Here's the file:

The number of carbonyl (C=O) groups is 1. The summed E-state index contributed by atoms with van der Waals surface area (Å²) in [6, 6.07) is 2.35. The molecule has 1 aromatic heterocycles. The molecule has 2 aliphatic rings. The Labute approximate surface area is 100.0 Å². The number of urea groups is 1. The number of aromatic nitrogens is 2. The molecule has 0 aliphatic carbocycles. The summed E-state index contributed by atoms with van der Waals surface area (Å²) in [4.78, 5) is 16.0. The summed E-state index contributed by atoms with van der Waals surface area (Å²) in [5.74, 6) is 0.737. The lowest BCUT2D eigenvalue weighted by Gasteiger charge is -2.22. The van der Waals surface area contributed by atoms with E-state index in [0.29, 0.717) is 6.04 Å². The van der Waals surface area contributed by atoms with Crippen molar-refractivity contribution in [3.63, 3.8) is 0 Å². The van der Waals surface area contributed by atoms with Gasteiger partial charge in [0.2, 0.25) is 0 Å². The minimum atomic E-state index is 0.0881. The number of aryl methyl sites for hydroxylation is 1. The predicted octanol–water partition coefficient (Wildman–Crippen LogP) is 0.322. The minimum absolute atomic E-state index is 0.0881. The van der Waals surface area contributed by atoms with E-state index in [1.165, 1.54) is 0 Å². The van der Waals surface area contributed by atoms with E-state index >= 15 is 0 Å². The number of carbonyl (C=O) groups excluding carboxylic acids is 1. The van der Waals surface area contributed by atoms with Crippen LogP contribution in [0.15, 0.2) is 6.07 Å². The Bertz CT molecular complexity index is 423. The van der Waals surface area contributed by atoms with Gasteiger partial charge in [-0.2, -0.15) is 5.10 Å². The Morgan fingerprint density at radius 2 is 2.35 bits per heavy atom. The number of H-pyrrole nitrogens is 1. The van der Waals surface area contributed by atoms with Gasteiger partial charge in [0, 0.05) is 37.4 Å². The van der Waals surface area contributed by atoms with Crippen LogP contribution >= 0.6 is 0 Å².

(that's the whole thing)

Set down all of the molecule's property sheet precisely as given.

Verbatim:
The number of carbonyl (C=O) groups is 1. The summed E-state index contributed by atoms with van der Waals surface area (Å²) in [6, 6.07) is 2.35. The molecule has 1 aromatic heterocycles. The molecule has 2 aliphatic rings. The Labute approximate surface area is 100.0 Å². The number of urea groups is 1. The number of aromatic nitrogens is 2. The molecule has 0 aliphatic carbocycles. The summed E-state index contributed by atoms with van der Waals surface area (Å²) in [4.78, 5) is 16.0. The summed E-state index contributed by atoms with van der Waals surface area (Å²) in [5.74, 6) is 0.737. The lowest BCUT2D eigenvalue weighted by Gasteiger charge is -2.22. The van der Waals surface area contributed by atoms with E-state index in [0.29, 0.717) is 6.04 Å². The van der Waals surface area contributed by atoms with Crippen molar-refractivity contribution in [3.63, 3.8) is 0 Å². The van der Waals surface area contributed by atoms with Gasteiger partial charge in [0.2, 0.25) is 0 Å². The minimum atomic E-state index is 0.0881. The number of aryl methyl sites for hydroxylation is 1. The predicted octanol–water partition coefficient (Wildman–Crippen LogP) is 0.322. The minimum absolute atomic E-state index is 0.0881. The van der Waals surface area contributed by atoms with E-state index in [1.165, 1.54) is 0 Å². The van der Waals surface area contributed by atoms with E-state index >= 15 is 0 Å². The number of carbonyl (C=O) groups excluding carboxylic acids is 1. The van der Waals surface area contributed by atoms with Crippen LogP contribution in [0.15, 0.2) is 6.07 Å². The Bertz CT molecular complexity index is 423. The van der Waals surface area contributed by atoms with Gasteiger partial charge in [-0.2, -0.15) is 5.10 Å². The Morgan fingerprint density at radius 2 is 2.35 bits per heavy atom. The number of H-pyrrole nitrogens is 1. The van der Waals surface area contributed by atoms with Gasteiger partial charge in [0, 0.05) is 37.4 Å². The van der Waals surface area contributed by atoms with Crippen LogP contribution >= 0.6 is 0 Å².